Link Martin Lawrence to Pope Benedict XVI or Diplomacy to the Antichrist using only wiki links with The Wikipedia Game.
Play Pen - It's a Wiki-based pixel-art user-created point-and-click freeform adventure game/story/experience. Look, just go there and do something.
Ten Word Wiki is an Encyclopedia for the ADD generation.
We describe everything in ten words exactly. Here's the Index.
We describe everything in ten words exactly. Here's the Index.
"...for the scientific community, the most critical organ of the incentive system is the cycle of credit."
Just how credible is Wikipedia? While some have tested this empirically, others have chosen more dubious methodology. For a site that gives no credit to its post authors, one wonders, why even bother?
Digital Research Tools (DiRT) is a wiki created by Lisa Spiro, director of Rice University's Digital Media Center. Tons of "snapshot reviews of software that can help researchers" are categorized by what you're trying to accomplish ("Analyze Statistics," "Network With Other Researchers," "Search Visually"), as well as by general topic ("Authoring," "Linguistic Tools," "Text Analysis"). Via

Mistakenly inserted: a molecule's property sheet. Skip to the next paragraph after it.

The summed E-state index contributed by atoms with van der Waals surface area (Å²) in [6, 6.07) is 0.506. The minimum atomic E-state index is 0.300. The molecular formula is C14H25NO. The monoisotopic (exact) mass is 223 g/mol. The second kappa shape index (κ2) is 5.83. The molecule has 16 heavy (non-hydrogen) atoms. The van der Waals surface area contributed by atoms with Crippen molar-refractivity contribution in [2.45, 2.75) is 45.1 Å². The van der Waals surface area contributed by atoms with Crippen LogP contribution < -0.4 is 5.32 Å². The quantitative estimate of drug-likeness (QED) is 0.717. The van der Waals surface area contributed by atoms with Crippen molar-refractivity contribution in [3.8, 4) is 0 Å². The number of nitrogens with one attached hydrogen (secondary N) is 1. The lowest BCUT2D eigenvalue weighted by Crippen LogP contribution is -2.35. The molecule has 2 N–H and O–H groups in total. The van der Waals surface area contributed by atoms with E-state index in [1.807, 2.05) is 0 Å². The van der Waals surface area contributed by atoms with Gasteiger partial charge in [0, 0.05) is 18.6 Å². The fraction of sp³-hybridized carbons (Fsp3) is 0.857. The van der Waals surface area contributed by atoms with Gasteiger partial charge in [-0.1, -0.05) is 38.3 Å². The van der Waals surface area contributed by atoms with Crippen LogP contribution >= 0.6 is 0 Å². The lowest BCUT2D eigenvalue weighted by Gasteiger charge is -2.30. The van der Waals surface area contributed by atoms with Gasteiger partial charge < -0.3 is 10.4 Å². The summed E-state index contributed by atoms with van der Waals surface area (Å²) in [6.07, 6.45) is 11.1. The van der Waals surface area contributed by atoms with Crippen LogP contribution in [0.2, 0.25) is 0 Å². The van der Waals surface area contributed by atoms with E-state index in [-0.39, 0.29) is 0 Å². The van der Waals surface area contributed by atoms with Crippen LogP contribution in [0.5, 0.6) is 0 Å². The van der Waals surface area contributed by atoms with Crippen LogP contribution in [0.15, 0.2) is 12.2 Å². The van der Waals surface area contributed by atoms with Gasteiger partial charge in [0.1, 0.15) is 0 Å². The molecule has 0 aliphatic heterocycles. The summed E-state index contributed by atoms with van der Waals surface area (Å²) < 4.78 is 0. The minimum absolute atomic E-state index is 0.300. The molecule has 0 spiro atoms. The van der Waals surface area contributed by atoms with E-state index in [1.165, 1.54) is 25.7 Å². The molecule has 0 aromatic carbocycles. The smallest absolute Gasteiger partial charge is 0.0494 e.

Wikipedia, the free encyclopedia that
anyone can edit. If the MediaWiki FlaggedRevisions extension is enabled, the general public will see changes to articles only after approval by a trusted editor. Wikipedians conducted a poll on whether Wikipedia should enable the feature for a limited trial. Almost 60 percent of voting editors answered in the affirmative. Wikipedia founder Jimbo Wales's subsequent request to enable the feature anyway has been opposed by some, claiming that the margin of votes does not meet Wikipedia's consensus standard. While it might help avoid embarrassing incidents of vandalism, the proposed trial could lead to a big change in the Wikipedia way.
"...and as we have an endless abundance of MP3’s (we fucked up and made too many of them), anything you take from the library is yours to keep. You will not be notified if you fail to return something on time, and you will not lose your library privileges if you share selections with friends." In 2003, Conor Oberst (wiki) started the independent record label Team Love (youtube). Offering the latest in the free music revolution, Team Love has established the Team Love Library, offering up all of their albums for free.